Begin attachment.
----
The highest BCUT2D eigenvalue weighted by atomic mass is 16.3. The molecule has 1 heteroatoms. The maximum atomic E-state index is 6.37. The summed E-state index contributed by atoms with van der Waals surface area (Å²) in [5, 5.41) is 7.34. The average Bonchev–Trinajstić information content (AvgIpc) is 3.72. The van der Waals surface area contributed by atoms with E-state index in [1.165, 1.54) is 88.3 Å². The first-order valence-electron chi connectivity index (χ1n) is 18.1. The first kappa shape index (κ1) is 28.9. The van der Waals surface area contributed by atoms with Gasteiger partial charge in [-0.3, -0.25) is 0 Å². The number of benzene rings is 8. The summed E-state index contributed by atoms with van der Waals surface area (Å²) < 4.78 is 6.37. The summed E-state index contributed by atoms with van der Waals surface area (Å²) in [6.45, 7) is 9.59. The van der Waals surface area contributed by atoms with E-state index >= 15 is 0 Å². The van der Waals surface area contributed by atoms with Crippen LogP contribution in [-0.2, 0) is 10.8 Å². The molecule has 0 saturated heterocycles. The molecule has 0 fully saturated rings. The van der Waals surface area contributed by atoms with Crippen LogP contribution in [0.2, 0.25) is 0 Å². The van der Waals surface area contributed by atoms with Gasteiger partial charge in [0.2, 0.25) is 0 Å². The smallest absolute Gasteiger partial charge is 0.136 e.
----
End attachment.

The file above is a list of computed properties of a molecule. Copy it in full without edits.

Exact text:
The highest BCUT2D eigenvalue weighted by atomic mass is 16.3. The molecule has 1 heteroatoms. The maximum atomic E-state index is 6.37. The summed E-state index contributed by atoms with van der Waals surface area (Å²) in [5, 5.41) is 7.34. The average Bonchev–Trinajstić information content (AvgIpc) is 3.72. The van der Waals surface area contributed by atoms with E-state index in [1.165, 1.54) is 88.3 Å². The first-order valence-electron chi connectivity index (χ1n) is 18.1. The first kappa shape index (κ1) is 28.9. The van der Waals surface area contributed by atoms with Gasteiger partial charge in [-0.3, -0.25) is 0 Å². The number of benzene rings is 8. The summed E-state index contributed by atoms with van der Waals surface area (Å²) < 4.78 is 6.37. The summed E-state index contributed by atoms with van der Waals surface area (Å²) in [6.45, 7) is 9.59. The van der Waals surface area contributed by atoms with E-state index >= 15 is 0 Å². The van der Waals surface area contributed by atoms with Crippen LogP contribution in [-0.2, 0) is 10.8 Å². The molecule has 0 saturated heterocycles. The molecule has 0 fully saturated rings. The van der Waals surface area contributed by atoms with Crippen LogP contribution in [0.2, 0.25) is 0 Å². The van der Waals surface area contributed by atoms with Gasteiger partial charge in [0.2, 0.25) is 0 Å². The smallest absolute Gasteiger partial charge is 0.136 e.